In 2008 Election, Nev. County May Have Key Role
MICHELE NORRIS, host:
Now, to my co-host, Melissa Block. She's in Reno, Nevada to learn more about what makes that state such a hotly contested battleground.
MELISSA BLOCK: Nevada has just five electoral votes, so why are both campaigns working so feverishly, especially here in northern Nevada in Washoe County, home of Reno? For answers, I talked with long-time Nevada politics watcher Eric Herzik. He heads the political science department at the University of Nevada, Reno.
Dr. ERIC HERZIK (Political Science Department, University of Nevada, Reno): In national politics, Nevada has really been a swing state for easily the last four elections. We voted for Bill Clinton twice. We voted for George Bush twice, by small margins both times. So no party really dominates in Nevada politics and has not easily for the last 20 years.
BLOCK: It's thought of, though, as a red state.
Dr. HERZIK: It's kind of funny that Nevada is thought of as this kind of reliable red state because, if you think about it, we're a state that's built on gambling. The bars never close. We have legalized prostitution, and by vote referendum, we've enforced very liberal abortion laws in the early 90s. This is not the social conservative Eden that Pat Robertson is going to retire to. I think what happened in 2004, John Kerry just ran a terrible campaign.
BLOCK: How so?
Dr. HERZIK: Well, one thing you don't want to do is come across as an eastern liberal that really is looking down upon a part of fly-over America. And I don't think Kerry ever overcame that image. And a matter of fact, he never pronounced the state's name correctly.
BLOCK: Oh, he said Nev-ah-da?
Dr. HERZIK: Nev-ah-der. He just never captured the imagination of the Nevada voter. I don't know that Nevadans love George Bush. And if the Democrats would have had better turn out in Clark County, Las Vegas, which is the strength of the Democratic Party, the state easily could have been blue instead of red.
BLOCK: If the Obama strategy is bet on the West, how much of a complication is it that you know is Sarah Palin, a westerner and a woman on the ticket?
Dr. HERZIK: Sarah Palin really helps John McCain. The conservative base in Nevada, McCain was not their choice. He came in third in the caucus here. He ran behind Ron Paul. He had the same problems, I think, with the conservative base in Nevada that he did nationally. Sarah Palin solves that.
BLOCK: But if the Republicans get a Palin boost, the Democrats still have numbers in their favor this time around. Remember, the Nevada caucuses were very early in the primary season. Democrats mobilized and turned out in huge numbers. Twelve times as many Democrats took part in the caucuses as did four years ago. And Eric Herzik explains what that means for registered voters.
Dr. HERZIK: In 2004, there were roughly 10,000 more Republicans than Democrats in the state. But now, you've got a 70,000 vote bulge for the Democrats, and these are new registrants. The number of Republicans has remained pretty constant. The number of independents has remained pretty constant. These are new registrants on the Democratic side. It really started with the caucus. The caucus was a great boost for the Democrats in this state in terms of getting new registrants, getting key parts of the party and their base organized and really enthused. The message that Obama needs to bring is, let's keep that enthusiasm but make sure you'll vote in November.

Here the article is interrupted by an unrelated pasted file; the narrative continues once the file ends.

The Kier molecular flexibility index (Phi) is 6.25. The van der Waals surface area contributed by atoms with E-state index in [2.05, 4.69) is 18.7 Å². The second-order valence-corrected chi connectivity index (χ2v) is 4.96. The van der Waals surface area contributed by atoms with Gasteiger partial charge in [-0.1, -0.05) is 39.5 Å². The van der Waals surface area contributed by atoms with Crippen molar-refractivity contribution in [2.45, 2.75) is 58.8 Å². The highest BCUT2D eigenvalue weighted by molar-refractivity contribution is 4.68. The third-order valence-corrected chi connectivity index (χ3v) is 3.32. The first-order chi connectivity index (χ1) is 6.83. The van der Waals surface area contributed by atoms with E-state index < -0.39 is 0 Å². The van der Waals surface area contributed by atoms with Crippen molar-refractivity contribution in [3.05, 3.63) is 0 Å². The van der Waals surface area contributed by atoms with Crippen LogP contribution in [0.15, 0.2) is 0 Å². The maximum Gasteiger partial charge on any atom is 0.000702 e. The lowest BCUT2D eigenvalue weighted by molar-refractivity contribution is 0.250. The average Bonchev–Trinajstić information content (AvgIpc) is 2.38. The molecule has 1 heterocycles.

BLOCK: How important is Washoe County?
Dr. HERZIK: Washoe County could be arguably the most important county in this election if it comes down to a single state, and the electoral map falls out to where you have just a few swing states. Washoe County could easily be the county that decides Nevada. And Nevada could easily be, as it almost was in 2000, the state that could decide the election.
BLOCK: So right here, you're saying, out of all the counties across this country, you're saying right here is sort of...
Dr. HERZIK: You know, there are a handful of counties in every swing state that can probably make the same claim. But if it comes down to a nail biter on election night, as it has, really, for the last two elections, then people will be looking at Washoe County, and both candidates will be judged, how well did you do in terms of turning around - for the Democrats, turning around a losing formula and for the Republicans, maintaining a winning formula.
BLOCK: That's Professor Eric Herzik at the University of Nevada in Reno. And tomorrow, we'll hear about the ground operations for the Obama and McCain campaigns here in Washoe County. I'm Melissa Block in Reno.
NPR transcripts are created on a rush deadline by Verb8tm, Inc., an NPR contractor, and produced using a proprietary transcription process developed with NPR. This text may not be in its final form and may be updated or revised in the future. Accuracy and availability may vary. The authoritative record of NPR’s programming is the audio record.